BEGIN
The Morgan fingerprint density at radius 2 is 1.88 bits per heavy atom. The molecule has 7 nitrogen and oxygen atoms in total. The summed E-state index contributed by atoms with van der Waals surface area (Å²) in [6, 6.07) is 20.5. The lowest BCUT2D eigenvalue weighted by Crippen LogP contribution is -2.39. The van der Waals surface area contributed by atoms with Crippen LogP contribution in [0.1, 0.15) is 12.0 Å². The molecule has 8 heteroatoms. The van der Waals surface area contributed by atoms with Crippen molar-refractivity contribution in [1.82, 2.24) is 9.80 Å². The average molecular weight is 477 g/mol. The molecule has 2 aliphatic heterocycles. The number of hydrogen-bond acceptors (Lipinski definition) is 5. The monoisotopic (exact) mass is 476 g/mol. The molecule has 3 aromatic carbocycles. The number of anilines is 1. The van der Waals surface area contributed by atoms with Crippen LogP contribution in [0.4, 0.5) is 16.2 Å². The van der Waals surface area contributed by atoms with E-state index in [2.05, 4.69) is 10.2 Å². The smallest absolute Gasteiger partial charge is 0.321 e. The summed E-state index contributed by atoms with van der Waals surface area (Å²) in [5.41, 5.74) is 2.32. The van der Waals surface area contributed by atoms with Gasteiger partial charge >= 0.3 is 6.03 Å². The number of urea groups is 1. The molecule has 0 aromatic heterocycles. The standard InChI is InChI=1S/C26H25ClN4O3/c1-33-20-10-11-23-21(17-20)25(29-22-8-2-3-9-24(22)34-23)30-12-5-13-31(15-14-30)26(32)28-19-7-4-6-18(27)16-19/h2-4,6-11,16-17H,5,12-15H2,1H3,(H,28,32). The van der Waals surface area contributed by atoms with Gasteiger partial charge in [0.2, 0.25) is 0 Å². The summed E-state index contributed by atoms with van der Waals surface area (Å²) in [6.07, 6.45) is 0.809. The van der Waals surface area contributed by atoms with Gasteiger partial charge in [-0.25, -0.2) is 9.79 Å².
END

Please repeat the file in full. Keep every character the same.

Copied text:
The Morgan fingerprint density at radius 2 is 1.88 bits per heavy atom. The molecule has 7 nitrogen and oxygen atoms in total. The summed E-state index contributed by atoms with van der Waals surface area (Å²) in [6, 6.07) is 20.5. The lowest BCUT2D eigenvalue weighted by Crippen LogP contribution is -2.39. The van der Waals surface area contributed by atoms with Crippen LogP contribution in [0.1, 0.15) is 12.0 Å². The molecule has 8 heteroatoms. The van der Waals surface area contributed by atoms with Crippen molar-refractivity contribution in [1.82, 2.24) is 9.80 Å². The average molecular weight is 477 g/mol. The molecule has 2 aliphatic heterocycles. The number of hydrogen-bond acceptors (Lipinski definition) is 5. The monoisotopic (exact) mass is 476 g/mol. The molecule has 3 aromatic carbocycles. The number of anilines is 1. The van der Waals surface area contributed by atoms with Crippen LogP contribution in [0.4, 0.5) is 16.2 Å². The van der Waals surface area contributed by atoms with E-state index in [2.05, 4.69) is 10.2 Å². The smallest absolute Gasteiger partial charge is 0.321 e. The summed E-state index contributed by atoms with van der Waals surface area (Å²) in [5.41, 5.74) is 2.32. The van der Waals surface area contributed by atoms with Gasteiger partial charge >= 0.3 is 6.03 Å². The number of urea groups is 1. The molecule has 0 aromatic heterocycles. The standard InChI is InChI=1S/C26H25ClN4O3/c1-33-20-10-11-23-21(17-20)25(29-22-8-2-3-9-24(22)34-23)30-12-5-13-31(15-14-30)26(32)28-19-7-4-6-18(27)16-19/h2-4,6-11,16-17H,5,12-15H2,1H3,(H,28,32). The van der Waals surface area contributed by atoms with Gasteiger partial charge in [0.2, 0.25) is 0 Å². The summed E-state index contributed by atoms with van der Waals surface area (Å²) in [6.07, 6.45) is 0.809. The van der Waals surface area contributed by atoms with Gasteiger partial charge in [-0.25, -0.2) is 9.79 Å².